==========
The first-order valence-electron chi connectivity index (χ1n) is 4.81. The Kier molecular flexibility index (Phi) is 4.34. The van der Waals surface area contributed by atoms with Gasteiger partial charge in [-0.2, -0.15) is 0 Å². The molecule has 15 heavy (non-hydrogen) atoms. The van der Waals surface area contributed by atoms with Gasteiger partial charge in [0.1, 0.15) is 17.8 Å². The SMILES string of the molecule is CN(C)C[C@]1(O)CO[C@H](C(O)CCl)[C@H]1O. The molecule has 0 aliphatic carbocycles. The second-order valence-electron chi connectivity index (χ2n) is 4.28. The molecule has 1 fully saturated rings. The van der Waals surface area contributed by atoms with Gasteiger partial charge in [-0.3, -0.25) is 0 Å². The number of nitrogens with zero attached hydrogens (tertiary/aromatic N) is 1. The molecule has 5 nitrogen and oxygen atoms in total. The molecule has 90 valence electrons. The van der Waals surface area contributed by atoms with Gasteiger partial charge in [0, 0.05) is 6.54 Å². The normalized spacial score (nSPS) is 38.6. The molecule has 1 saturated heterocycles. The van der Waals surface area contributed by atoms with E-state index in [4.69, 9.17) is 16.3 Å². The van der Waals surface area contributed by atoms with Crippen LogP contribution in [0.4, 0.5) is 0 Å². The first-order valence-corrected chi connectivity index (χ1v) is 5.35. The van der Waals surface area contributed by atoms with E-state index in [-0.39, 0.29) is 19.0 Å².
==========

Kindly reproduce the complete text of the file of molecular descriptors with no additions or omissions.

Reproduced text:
The first-order valence-electron chi connectivity index (χ1n) is 4.81. The Kier molecular flexibility index (Phi) is 4.34. The van der Waals surface area contributed by atoms with Gasteiger partial charge in [-0.2, -0.15) is 0 Å². The molecule has 15 heavy (non-hydrogen) atoms. The van der Waals surface area contributed by atoms with Gasteiger partial charge in [0.1, 0.15) is 17.8 Å². The SMILES string of the molecule is CN(C)C[C@]1(O)CO[C@H](C(O)CCl)[C@H]1O. The molecule has 0 aliphatic carbocycles. The second-order valence-electron chi connectivity index (χ2n) is 4.28. The molecule has 1 fully saturated rings. The van der Waals surface area contributed by atoms with Gasteiger partial charge in [-0.3, -0.25) is 0 Å². The number of nitrogens with zero attached hydrogens (tertiary/aromatic N) is 1. The molecule has 5 nitrogen and oxygen atoms in total. The molecule has 90 valence electrons. The van der Waals surface area contributed by atoms with Gasteiger partial charge in [0, 0.05) is 6.54 Å². The normalized spacial score (nSPS) is 38.6. The molecule has 1 saturated heterocycles. The van der Waals surface area contributed by atoms with E-state index in [4.69, 9.17) is 16.3 Å². The van der Waals surface area contributed by atoms with Crippen LogP contribution in [0.4, 0.5) is 0 Å². The first-order valence-corrected chi connectivity index (χ1v) is 5.35. The van der Waals surface area contributed by atoms with E-state index in [-0.39, 0.29) is 19.0 Å².